Letter From Rome: The Hardest Exam Is The Driving Test : Parallels Italians are notorious for crazy driving. But it's not for lack of rigor in their driving test, drawn from 7,000 possible questions. NPR's Sylvia Poggioli crammed by taking up to 80 mock tests a day.
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Letter From Rome: The Hardest Exam Is The Driving Test

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Letter From Rome: The Hardest Exam Is The Driving Test

Letter From Rome: The Hardest Exam Is The Driving Test

Letter From Rome: The Hardest Exam Is The Driving Test

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  • <iframe src="https://www.npr.org/player/embed/484161437/484215947" width="100%" height="290" frameborder="0" scrolling="no" title="NPR embedded audio player">
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The reward for passing Italy's tough driving test is the freedom to plunge into Rome's notorious traffic (unless, like Sylvia Poggioli, you have to wait a year because your car engine is deemed too powerful for a newly licensed driver to handle). Alexander Russy/Flickr hide caption

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Alexander Russy/Flickr

The reward for passing Italy's tough driving test is the freedom to plunge into Rome's notorious traffic (unless, like Sylvia Poggioli, you have to wait a year because your car engine is deemed too powerful for a newly licensed driver to handle).

Alexander Russy/Flickr

On a wide street in downtown Rome, cars, buses and scooters zoom over the clearly marked white stripes of a pedestrian crossing. Brazenly flaunting the law, no one stops to let people cross.

Welcome to a society where rules are an abstract concept and rarely applied.

However, Italian authorities recently began cracking down on foreign driver's licenses. After a year's residence here, an Italian license is required.

Had I been from Sri Lanka, Taiwan, Algeria or Moldova, I could just hand in my license for the Italian equivalent. Unfortunately, the U.S. and Italy have no reciprocity agreement.

Sylvia Poggioli holds her hard-earned new Italian driver's license. After intense cramming, she aced the exam. The total cost for driving school, exam and license fees came to nearly $700. Courtesy of Sylvia Poggioli/NPR hide caption

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Courtesy of Sylvia Poggioli/NPR

I've been driving since age 16, but had to start over. So I signed up for driving school.

The class was a microcosm of Italy's rapidly changing society — two-thirds were umpteenth-generation Italians, one-third were immigrants or their children. The Italian boys rarely showed up. The newly settled were eager to learn, one young woman in particular — a streetwise Bangladesh-born high school student, whose Roman drawl rivaled that of our instructor, Andrea.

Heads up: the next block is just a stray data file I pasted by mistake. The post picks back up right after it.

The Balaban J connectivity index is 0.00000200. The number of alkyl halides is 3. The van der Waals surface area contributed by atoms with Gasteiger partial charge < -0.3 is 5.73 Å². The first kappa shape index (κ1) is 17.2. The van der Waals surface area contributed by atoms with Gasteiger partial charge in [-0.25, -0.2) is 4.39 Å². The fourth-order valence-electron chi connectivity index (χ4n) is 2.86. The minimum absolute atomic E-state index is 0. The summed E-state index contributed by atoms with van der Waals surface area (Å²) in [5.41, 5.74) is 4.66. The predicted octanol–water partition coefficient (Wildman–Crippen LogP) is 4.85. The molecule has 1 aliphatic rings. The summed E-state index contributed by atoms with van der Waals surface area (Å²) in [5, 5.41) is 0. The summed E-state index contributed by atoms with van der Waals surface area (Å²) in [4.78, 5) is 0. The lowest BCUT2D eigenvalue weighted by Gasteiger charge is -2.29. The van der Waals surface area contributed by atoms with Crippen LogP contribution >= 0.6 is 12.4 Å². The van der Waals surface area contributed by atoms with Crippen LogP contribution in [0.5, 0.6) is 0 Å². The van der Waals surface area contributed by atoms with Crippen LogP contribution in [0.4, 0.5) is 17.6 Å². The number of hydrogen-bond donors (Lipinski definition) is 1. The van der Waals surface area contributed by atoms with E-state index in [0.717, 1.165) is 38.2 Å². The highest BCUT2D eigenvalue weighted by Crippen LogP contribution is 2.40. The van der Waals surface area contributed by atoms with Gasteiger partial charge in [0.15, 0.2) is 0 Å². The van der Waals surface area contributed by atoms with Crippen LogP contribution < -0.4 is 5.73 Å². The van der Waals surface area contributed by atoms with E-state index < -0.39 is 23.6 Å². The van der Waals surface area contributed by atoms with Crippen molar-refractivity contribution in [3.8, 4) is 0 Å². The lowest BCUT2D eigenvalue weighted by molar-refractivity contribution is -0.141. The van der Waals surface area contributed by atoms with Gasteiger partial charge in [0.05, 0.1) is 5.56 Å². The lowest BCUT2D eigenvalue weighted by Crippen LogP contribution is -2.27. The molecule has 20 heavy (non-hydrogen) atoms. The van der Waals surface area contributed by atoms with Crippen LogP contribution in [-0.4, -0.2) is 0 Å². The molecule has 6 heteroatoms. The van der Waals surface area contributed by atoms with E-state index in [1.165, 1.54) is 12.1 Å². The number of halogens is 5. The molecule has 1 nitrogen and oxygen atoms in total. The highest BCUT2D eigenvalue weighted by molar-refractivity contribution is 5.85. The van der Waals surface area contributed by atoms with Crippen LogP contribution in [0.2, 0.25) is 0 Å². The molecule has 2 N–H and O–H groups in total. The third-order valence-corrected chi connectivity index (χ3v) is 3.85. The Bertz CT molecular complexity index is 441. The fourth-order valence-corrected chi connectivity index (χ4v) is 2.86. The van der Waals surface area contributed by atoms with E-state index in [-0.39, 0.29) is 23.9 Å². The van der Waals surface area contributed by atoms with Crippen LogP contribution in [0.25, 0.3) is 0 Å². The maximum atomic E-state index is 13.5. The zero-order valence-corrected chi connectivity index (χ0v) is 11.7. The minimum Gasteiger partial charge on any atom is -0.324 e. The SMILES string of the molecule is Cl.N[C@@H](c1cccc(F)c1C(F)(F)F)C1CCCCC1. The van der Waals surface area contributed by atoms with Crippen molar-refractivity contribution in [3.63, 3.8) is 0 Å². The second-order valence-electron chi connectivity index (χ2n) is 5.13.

Andrea lectured us on regulations that had no link with reality on the streets.
He enjoyed terrorizing us with horror stories about the exam, telling us the first-try failure rate is very high.

I studied full time for a month — up to 80 mock tests a day in textbooks, on websites and phone apps. What would prove to be the hardest exam of my life consists of 40 true-or-false questions, maximum four mistakes.

But there are more than 7,000 potential questions — trick questions, many written in complex language, full of subjunctives, double negatives and dependent clauses.

And, of course, this is all in Italian.

The range of topics is huge. Not just traffic and insurance coverage legislation, the meanings of hundreds of signs and implausible right-of-way scenarios, but also regulations on air and sound pollution and even first aid.

In Italy, you can go to jail if you don't stop to assist someone who has been hurt, which means being able to identify symptoms of shock, concussion and even internal bleeding.

On exam day, I joined hundreds of young Romans at the Registry of Motor Vehicles. I was a nervous wreck, but the intense cramming paid off and I got all 40 answers right.

A month later, after the required six hours of driving lessons — during which my instructor, Fabrizio, tried to free me of what he called my "bad habits" — I passed the driving test and was issued my new license.

It was one of the biggest achievements of my life.

But there had to be a Catch-22. For one year, I won't be able to drive my own car. The Toyota Corolla engine is considered too powerful for a neo-licensee.